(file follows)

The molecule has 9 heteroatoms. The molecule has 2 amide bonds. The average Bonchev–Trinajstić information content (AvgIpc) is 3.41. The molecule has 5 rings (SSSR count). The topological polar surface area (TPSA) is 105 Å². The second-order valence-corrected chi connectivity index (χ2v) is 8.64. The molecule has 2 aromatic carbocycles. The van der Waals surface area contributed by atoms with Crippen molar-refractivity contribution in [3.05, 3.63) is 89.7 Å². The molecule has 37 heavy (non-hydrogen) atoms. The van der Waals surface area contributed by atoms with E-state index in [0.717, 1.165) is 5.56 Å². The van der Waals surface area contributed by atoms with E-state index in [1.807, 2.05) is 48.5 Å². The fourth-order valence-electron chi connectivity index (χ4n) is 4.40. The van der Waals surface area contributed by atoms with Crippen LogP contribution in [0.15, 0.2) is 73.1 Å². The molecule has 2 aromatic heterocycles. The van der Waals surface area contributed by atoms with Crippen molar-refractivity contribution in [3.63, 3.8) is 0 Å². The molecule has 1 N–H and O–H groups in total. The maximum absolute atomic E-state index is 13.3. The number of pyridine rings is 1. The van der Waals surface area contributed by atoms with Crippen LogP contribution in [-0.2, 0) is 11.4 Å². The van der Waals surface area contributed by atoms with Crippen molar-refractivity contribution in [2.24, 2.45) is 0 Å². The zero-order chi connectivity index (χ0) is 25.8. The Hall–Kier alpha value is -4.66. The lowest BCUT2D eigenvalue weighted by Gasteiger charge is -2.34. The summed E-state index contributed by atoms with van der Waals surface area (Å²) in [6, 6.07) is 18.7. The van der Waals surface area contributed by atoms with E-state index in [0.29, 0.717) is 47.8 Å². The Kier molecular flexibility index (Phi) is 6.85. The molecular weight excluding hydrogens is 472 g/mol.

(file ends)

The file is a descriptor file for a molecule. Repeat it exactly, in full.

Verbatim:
The molecule has 9 heteroatoms. The molecule has 2 amide bonds. The average Bonchev–Trinajstić information content (AvgIpc) is 3.41. The molecule has 5 rings (SSSR count). The topological polar surface area (TPSA) is 105 Å². The second-order valence-corrected chi connectivity index (χ2v) is 8.64. The molecule has 2 aromatic carbocycles. The van der Waals surface area contributed by atoms with Crippen molar-refractivity contribution in [3.05, 3.63) is 89.7 Å². The molecule has 37 heavy (non-hydrogen) atoms. The van der Waals surface area contributed by atoms with E-state index in [0.717, 1.165) is 5.56 Å². The van der Waals surface area contributed by atoms with E-state index in [1.807, 2.05) is 48.5 Å². The fourth-order valence-electron chi connectivity index (χ4n) is 4.40. The van der Waals surface area contributed by atoms with Crippen LogP contribution in [0.15, 0.2) is 73.1 Å². The molecule has 2 aromatic heterocycles. The van der Waals surface area contributed by atoms with Crippen molar-refractivity contribution in [3.63, 3.8) is 0 Å². The molecule has 1 N–H and O–H groups in total. The maximum absolute atomic E-state index is 13.3. The number of pyridine rings is 1. The van der Waals surface area contributed by atoms with Crippen LogP contribution in [-0.2, 0) is 11.4 Å². The van der Waals surface area contributed by atoms with Crippen molar-refractivity contribution in [2.24, 2.45) is 0 Å². The zero-order chi connectivity index (χ0) is 25.8. The Hall–Kier alpha value is -4.66. The lowest BCUT2D eigenvalue weighted by Gasteiger charge is -2.34. The summed E-state index contributed by atoms with van der Waals surface area (Å²) in [6, 6.07) is 18.7. The van der Waals surface area contributed by atoms with E-state index in [0.29, 0.717) is 47.8 Å². The Kier molecular flexibility index (Phi) is 6.85. The molecular weight excluding hydrogens is 472 g/mol.